NO REGRETS: Jonesboro Police Chief Mike Yates stands behind criticism of Sun reporter who quit over 'tense' relationship with police.
The Jonesboro Sun
reports that Sunshine Crump
resigned as the newspaper's police reporter after a "tense" relationship with Police Chief Mike Yates
The newspaper reported that Yates had made multiple comments on his Facebook page that were derogatory about Crump. The paper cited these comments:
* “Wonder if ole Sunshine (reporter) could pass a drug test,” Yates wrote on one post. “Why yes, she has been arrested before.”
* “Pro-dope smoking, law license revoked, left wing liberal, smelly, arrested by police, unscrupulous reporter.”
* “This is the kind of journalism we have now ... ask ole Sunshine (reporter) why her law license got suspended next time you see her.”
* “Reminds me of a song ... ‘ain’t no Sunshine when she’s gone’ etc.”
* “Dealing with ole Sunshine is like trying to pick up a dog turd by the ‘clean end.’”
He also commented on the Sun:
* “I intend to help that ship sink ... torpedoes away!”
Other police officers and others commented in support of the chief, the Sun article said.
“The level of stress and anxiety created by a public official who commands a small army, and who targets someone in such a manner for First Amendment protected activities is hard to measure,” Crump wrote in a resignation letter to Sun editors.
During a Tuesday interview, Yates said he stood behind his Facebook posts as constitutionally protected speech, the Sun reported. He said articles Crump had written had damaged her credibility. A reader notes that a police chief who uses the First Amendment as an excuse for his own conduct, rather than its intended use to protect people from government, perhaps isn't a fit choice to be wearing a badge and carrying a gun to enforce the law.
Sun Publisher David Mossesso
said Yates should be fired for his social media comments.
“The comments that Chief Yates posted are very disturbing and damaging to this newspaper,” Mosesso said. “It’s time for Mayor Harold Perrin to step up and deal with him to prevent this from happening to any other local business or private citizen. Any other entity would have already fired or suspended an employee who made these types of vindictive comments, and our city department heads should obviously be held to an even higher standard.”
The Sun has retained Quattlebaum, Grooms, Tull & Burrow, a Little Rock law firm, which has asked the Jonesboro city attorney for action against Yates.
“Specifically, Chief Yates had provided written, public commentary on Facebook and perhaps elsewhere that could give rise to a claim for defamation by Jonesboro Sun reporter Sunshine Crump,” Attorney John E. Tull III wrote in the letter.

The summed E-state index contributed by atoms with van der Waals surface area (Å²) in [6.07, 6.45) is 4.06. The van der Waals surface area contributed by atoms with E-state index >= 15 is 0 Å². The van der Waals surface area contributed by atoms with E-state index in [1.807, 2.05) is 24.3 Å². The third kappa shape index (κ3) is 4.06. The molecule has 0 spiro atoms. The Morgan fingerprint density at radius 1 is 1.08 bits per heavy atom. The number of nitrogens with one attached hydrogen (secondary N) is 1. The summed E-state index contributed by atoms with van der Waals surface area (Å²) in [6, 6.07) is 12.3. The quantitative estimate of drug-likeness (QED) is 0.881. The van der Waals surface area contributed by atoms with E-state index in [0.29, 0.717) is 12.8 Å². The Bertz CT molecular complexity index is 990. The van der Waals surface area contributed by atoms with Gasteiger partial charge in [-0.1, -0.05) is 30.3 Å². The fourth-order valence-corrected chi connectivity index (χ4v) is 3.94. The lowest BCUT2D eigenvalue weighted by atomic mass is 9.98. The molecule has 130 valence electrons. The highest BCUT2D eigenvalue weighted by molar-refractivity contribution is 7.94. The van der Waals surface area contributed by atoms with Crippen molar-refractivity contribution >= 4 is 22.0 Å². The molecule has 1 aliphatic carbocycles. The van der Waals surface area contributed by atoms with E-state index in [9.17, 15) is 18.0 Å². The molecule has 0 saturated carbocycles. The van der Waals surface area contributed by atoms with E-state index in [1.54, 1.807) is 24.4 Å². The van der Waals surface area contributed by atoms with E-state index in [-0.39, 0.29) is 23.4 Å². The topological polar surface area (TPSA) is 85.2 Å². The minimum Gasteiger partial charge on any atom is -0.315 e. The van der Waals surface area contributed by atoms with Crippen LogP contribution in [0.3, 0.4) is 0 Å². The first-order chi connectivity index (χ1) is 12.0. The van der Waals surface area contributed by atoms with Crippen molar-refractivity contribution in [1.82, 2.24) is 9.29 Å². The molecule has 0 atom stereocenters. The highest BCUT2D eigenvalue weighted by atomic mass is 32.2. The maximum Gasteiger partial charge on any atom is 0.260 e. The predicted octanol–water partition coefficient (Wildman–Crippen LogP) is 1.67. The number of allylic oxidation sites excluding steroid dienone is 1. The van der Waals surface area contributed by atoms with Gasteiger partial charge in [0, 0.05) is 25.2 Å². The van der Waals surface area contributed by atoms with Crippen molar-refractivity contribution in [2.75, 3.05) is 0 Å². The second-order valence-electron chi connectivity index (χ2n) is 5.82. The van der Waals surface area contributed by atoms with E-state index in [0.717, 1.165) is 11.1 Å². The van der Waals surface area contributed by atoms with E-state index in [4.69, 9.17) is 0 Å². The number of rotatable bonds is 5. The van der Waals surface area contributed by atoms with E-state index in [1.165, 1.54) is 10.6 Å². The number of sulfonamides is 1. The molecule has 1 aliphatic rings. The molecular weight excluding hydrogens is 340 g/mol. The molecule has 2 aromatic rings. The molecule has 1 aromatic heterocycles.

“As you can see, even without any knowledge of Ms. Crump, Chief Yates has made several false and defamatory statements of fact concerning Ms. Crump,” the letter continued. “At a minimum, these statements are unprofessional and unbecoming of the Jonesboro Police Chief, and The Jonesboro Sun respectfully requests that he and other officers and employees of the Jonesboro Police Department refrain from making similar comments in the future.”
The letter said Yates had changed police procedure to slow reporters' access to public information — logs, police reports and affidavits for arrest warrants. Tull said that could be viewed as a "tortious interference" with the business. Reporters are getting reports later and only after review by an information officer. They also no longer may speak directly to detectives.
Jonesboro City Attorney Phillip Crego
said the city is investigating. The mayor wouldn't comment.
Yates said procedural changes arose from release of a video that hadn't been redacted of information that shouldn't have been made public.
The paper quoted Crump:
“I do not feel safe here, and I will not continue to be put in a position of self-defense,” she wrote in a letter. “I am an innocent person and an American citizen.”
Publisher Mosesso said Crump had been an outstanding reporter. If the chief had an issue, he "should have picked up the phone instead of posting inflammatory comments on Facebook."
Waylon Harris, the Sun's managing editor, said Crump had told the paper allegations about drug use were false. She said she once had a law license in Texas, but decided to quit practice and so stopped paying annual licensing fees, resulting in a procedural suspension. She was arrested once, in college for participating in a protest. The charge was dropped, Harris said.
UPDATE: I'm reminded that Yates' controversial past at a previous job in Georgia
came up when Jonesboro police had a controvesial shooting death of a suspect.